Allison Roberts of Exploding Tree is documenting her family’s self-imposed challenge to create zero rubbish for a whole year. If you would like to join Allison in her quest, or suggest some tips to help her achieve it, you will find her blog at www.explodingtree.com/cuttherubbish.
I think, like all new projects, the first bit is the hardest and then, all of a sudden, you start to get glimpses of smoother seas. That’s the way it has felt this month. The amount of waste that we have produced in the last few weeks has gone from little to very very little. Which is as much as I could hope for so early on in the project. We’re at about a tea cup of waste a week for our family of three, with a small bit extra from the businesses we run from home and very little recycling. I think the work of laying foundations the last few months is starting to pay off. We aren’t throwing away much in the way of stuff-that-was-already-in-the-house-before-the-project-started category anymore and we are finding it very natural not to buy things in wrappers. The market, local butchers, bakers and coffee makers are helping to ease the transition. In fact the only things that ended up in our trash pile this week was a styrofoam box a relative left and one (non reusable) plastic bag.
The things that keep surfacing in my mind are the awesome bonuses of this cut-the-rubbish project. And the main thing is the food. I love food so much. It gives me great joy. But as life has become busier over the last 10 years living here in Clonakilty, I have noticed a decline on the time I give to cooking. I’m not a baker, so we’re talking strictly savoury here. I used to make falafels and granola and homemade pasta regulary, and this is starting to make a comeback. One of the first things to go in this project was buying bags of dried pasta. Out out came the pasta machine – which is a beautiful thing and if you like the idea of making homemade pasta you should get one, or you can borrow mine if you want to try first. Homemade pasta is nothing like the dried stuff. It is fresh and soft and so filling. Ari and I made some nettle gnocchi last week and I’ve tried making crackers again (though they are never as good as Bridget’s). We’re making homemade crisps like my dad used to make and we are reconnecting, we are having fun with food, giving more time to food and I’m enjoying something again that had been slipping away. And it tastes so good.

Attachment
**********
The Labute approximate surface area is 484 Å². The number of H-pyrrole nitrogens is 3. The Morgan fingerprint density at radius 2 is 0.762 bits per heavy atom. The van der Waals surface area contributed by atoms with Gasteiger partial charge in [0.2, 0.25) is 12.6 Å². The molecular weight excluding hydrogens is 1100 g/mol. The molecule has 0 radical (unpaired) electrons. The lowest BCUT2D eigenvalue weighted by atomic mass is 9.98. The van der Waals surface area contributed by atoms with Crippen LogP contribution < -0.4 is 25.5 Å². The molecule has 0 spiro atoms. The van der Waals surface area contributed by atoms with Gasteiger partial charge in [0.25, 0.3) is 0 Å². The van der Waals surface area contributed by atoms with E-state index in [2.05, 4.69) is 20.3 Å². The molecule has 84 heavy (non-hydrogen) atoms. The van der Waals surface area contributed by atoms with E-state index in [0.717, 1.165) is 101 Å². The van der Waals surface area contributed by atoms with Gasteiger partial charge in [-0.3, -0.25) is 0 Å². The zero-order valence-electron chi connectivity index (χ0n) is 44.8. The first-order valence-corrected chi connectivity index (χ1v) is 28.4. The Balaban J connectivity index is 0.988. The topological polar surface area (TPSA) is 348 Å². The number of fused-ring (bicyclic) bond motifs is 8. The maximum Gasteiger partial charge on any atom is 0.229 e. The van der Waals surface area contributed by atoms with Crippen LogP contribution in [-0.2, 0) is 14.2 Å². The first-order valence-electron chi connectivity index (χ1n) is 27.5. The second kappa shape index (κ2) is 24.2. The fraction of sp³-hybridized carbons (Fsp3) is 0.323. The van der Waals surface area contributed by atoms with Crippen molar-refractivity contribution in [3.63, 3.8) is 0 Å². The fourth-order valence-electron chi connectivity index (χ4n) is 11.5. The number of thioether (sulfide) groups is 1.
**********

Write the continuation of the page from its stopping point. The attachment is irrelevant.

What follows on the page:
I love the places I buy my food; the people, the passion they have about their produce, I love the human-scale of the shops on the main street in our town and that, like at the Centra down the hill, I can not only get bread, fruit and veg unwrapped but I can also invest in a family business, and in keeping our town centre alive and thriving. There is something magic happening in this project for me and I look forward to see how it keeps unravelling.
Now the big news and plug for this month is the talk on at the Olive Branch on Thursday, May 31. If you’re reading this it may have passed, but it also might be that you found out just in time! The beautiful Cillian Lohan from the Green Economy Foundation is going to be giving a talk on waste reduction and on the small changes we can make in our communities to improve the state of our planet. It’s on at 8pm and is sure to inspire. Cillian will be leading us in thinking about new ways to reuse, share and minimise the resources we have and ‘need’, as well as what’s happening at a policy level to try to support this. He spends his time between here and Brussels working on environmental policy, is the chairman of the Irish Environmental Network and is a member of the EESC.
Last but not least, what better way to cut-the-rubbish than by embracing greener modes of transport! The seventh year of the Clonakilty Bicycle Festival is on from June 7-10 and includes events like a cycle to the dunes picnic and scavenger hunt, remembrance cycle to Timoleague, nature estuary cycle and ‘To Will or not 2-wheels’ Shakespeare on bikes theater. Find out more on www.clonakiltybicyclefestival.org.